Wolfsschlucht I, a remnant of the German offensive
Hidden in a wood near the small isolated village of Brûly-de-Pesche, not far from the French border, is what was commonly known during the Second World War as "Adolph Hitler's Bunker".
The former Führer Headquarters during the French Campaign of June 1940 have become a site of historical interest, for both the occupation and resistance to the German invasion, and can now be visited with the family.
Known as the "Wolf's Gorge" (Wolfsschlucht), the site still houses the remains of Hitler's stay when he settled in this clearing in the Ardennes forest so he could be as close as possible to his troops preparing to invade France.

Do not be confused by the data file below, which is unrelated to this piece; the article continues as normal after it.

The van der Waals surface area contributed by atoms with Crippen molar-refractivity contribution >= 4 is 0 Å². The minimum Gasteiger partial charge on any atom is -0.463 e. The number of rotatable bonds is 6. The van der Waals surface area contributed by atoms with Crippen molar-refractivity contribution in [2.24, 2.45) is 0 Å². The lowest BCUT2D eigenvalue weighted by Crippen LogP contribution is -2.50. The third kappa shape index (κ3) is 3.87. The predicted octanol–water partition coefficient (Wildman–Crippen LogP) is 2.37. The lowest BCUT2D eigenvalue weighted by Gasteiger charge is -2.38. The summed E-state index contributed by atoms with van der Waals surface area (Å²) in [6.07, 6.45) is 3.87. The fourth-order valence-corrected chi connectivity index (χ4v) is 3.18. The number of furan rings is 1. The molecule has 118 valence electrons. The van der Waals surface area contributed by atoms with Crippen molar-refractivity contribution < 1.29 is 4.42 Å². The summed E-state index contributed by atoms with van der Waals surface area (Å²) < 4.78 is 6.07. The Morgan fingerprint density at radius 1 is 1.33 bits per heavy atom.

In June 1940, Brûly-de-Pesche was emptied of its 119 inhabitants. The church was converted into a cinema, where Hitler watched and censored current affairs films, while the bell tower housed a water tank. The French surrender agreement, signed on 22 June 1940 in the Forest of Compiègne, was also prepared in this religious building.
Today, in addition to a concrete shelter accessible through two armoured doors, the complex still comprises two of the three Bavarian-style chalets in which the Führer and his officers stayed.
You will also see the swimming pool dug out for Hitler, as well as a reconstructed resistance shelter. Throughout the village of Brûly-de-Pesche, educational panels tell the story of its evacuated inhabitants and the subsequent resistance movements.
Modern tools (touch screens, video screens and films) also allow visitors to get to know Adolf Hitler's entourage, and even his intimate life, during this sad period.